• Run a humidifier at night, with a little eucalyptus oil added. This helps disinfect and soothe dry, inflamed membranes. Clean and dry the humidifier after each use.
  • A few drops of eucalyptus oil under the hot water tap when running your baby’s bath may also help open his airways for the night.
  • Homeopathic remedies for coughing are very helpful for a wide range of coughs, including croup, loose productive- or dry cough and wheezing or tight coughs, but remember that asthma needs professional care.
  • If stress seems to be the cause of an asthmatic cough, try and spend more time with your little one and teach him ways to relax, due to the frequent emotional triggers associated with asthma. Outings into nature are a good and healthy way of doing this.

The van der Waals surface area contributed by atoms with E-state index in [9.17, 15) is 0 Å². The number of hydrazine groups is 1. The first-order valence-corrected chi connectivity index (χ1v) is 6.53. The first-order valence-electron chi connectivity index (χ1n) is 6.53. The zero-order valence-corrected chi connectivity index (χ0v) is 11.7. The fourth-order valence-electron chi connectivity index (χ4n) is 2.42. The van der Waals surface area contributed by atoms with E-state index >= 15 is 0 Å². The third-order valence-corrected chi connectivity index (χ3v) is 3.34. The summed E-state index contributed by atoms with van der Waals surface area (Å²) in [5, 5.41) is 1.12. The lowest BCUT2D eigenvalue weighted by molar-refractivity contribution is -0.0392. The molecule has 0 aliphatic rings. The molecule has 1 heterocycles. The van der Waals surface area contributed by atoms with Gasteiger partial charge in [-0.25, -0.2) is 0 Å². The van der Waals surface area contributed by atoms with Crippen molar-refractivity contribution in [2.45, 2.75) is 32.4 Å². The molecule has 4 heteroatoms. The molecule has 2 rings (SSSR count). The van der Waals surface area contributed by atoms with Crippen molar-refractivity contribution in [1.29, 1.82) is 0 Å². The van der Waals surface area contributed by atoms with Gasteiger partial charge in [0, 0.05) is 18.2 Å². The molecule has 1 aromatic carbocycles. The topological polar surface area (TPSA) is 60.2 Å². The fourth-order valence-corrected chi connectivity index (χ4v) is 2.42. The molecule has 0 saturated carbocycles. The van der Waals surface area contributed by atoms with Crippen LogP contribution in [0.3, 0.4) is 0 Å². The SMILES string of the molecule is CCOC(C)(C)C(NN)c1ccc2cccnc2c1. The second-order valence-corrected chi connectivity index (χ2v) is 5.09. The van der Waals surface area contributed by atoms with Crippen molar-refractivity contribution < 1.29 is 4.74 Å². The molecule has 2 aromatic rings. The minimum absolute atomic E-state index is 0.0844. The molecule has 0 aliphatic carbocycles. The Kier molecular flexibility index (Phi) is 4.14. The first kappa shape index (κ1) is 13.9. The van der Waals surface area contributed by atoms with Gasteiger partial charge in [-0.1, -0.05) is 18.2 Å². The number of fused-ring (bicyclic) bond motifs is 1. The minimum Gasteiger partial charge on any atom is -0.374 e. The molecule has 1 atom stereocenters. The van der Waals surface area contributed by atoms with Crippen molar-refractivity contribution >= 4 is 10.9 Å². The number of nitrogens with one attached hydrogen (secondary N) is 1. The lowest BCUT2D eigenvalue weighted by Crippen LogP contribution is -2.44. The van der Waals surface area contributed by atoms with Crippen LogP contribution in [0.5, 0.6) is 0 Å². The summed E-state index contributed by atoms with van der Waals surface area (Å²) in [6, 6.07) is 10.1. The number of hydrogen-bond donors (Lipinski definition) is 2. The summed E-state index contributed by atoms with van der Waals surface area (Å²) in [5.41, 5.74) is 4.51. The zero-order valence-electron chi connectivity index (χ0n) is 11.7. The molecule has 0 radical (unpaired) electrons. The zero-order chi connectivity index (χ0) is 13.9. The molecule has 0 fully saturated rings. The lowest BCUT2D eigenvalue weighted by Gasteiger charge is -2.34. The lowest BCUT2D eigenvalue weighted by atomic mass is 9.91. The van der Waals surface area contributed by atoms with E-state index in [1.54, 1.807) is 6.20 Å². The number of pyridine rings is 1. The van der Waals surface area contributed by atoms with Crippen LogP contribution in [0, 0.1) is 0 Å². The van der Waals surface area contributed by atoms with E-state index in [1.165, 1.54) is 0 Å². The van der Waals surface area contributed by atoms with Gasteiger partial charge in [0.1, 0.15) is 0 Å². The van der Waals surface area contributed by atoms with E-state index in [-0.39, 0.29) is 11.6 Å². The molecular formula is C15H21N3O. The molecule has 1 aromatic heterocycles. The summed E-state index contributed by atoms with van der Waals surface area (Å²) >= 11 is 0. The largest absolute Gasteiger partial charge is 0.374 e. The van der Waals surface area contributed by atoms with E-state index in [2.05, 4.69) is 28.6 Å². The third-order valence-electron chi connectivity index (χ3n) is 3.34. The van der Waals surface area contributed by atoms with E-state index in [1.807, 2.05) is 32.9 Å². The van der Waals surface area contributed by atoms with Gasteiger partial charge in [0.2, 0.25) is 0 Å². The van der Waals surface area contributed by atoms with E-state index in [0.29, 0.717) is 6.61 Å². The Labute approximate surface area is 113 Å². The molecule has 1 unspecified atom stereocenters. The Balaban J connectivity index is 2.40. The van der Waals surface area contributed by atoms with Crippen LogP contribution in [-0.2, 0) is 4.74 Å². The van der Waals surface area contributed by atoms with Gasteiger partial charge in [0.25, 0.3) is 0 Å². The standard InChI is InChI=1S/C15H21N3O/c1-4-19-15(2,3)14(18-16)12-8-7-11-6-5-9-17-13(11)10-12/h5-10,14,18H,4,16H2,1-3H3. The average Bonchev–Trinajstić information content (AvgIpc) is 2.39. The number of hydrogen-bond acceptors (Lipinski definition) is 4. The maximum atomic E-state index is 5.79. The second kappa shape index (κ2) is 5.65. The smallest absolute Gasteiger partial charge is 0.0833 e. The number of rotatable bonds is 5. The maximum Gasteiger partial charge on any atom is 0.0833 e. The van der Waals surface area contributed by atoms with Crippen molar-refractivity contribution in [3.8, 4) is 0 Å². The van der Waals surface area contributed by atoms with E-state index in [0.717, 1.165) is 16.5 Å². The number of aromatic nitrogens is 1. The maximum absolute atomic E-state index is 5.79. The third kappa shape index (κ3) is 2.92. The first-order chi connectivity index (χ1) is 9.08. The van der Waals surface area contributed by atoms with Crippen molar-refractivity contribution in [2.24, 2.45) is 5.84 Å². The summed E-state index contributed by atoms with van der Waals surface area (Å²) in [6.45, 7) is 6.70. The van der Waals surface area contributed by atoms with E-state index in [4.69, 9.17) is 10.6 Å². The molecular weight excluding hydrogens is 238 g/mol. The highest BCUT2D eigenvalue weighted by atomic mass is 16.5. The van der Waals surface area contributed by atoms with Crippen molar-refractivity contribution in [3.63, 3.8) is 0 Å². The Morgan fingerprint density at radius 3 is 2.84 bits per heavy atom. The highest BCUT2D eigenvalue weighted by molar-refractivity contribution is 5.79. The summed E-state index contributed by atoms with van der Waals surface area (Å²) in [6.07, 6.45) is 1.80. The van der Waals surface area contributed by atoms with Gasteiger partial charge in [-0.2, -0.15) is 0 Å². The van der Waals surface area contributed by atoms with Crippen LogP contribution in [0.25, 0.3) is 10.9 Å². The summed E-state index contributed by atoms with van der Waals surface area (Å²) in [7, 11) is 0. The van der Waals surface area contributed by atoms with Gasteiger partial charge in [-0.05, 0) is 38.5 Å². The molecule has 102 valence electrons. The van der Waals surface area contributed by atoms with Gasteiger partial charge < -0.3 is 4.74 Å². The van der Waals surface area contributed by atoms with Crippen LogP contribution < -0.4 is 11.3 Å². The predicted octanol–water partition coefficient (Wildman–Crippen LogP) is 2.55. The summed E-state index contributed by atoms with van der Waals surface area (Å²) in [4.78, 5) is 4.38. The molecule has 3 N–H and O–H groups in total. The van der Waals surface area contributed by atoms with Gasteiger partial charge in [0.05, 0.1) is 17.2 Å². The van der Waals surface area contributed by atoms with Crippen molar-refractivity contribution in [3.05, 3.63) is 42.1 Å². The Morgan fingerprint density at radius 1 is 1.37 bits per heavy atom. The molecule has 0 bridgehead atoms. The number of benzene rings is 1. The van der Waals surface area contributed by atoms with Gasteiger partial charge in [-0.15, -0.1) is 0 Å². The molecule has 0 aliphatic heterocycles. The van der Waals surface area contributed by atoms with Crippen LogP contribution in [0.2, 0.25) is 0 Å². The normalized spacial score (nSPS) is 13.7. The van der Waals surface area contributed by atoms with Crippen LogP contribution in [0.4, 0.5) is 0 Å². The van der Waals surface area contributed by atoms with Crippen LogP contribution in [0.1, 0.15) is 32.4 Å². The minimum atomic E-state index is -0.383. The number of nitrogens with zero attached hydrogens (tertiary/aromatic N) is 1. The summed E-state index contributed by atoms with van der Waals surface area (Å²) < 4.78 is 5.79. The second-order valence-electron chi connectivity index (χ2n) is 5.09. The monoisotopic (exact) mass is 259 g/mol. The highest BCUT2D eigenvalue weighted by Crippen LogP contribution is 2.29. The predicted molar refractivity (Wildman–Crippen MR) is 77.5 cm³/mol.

• If allergies to environmental factors trigger an attack, you will have to try and exclude them.
  • Steam treat with a balsam containing benzoin – add a capful to a basin of boiling water, drape a towel over your child’s head and encourage him to inhale these vapours, but take care to avoid burning. This helps for a tight, dry cough as well as in most cases of croup and persistent coughing.
  • In acute attacks of croup at night, close windows and doors and boil a kettle (which does not automatically switch off) to make your baby’s breathing easier.
  • Apply a layer of cold ointment to your baby’s chest and throat, or onto a vest if the skin reacts with a rash, to help relieve a tight- or croup-like cough at night.
  • For whooping cough, give a homeopathic remedy to relieve the characteristic dry cough.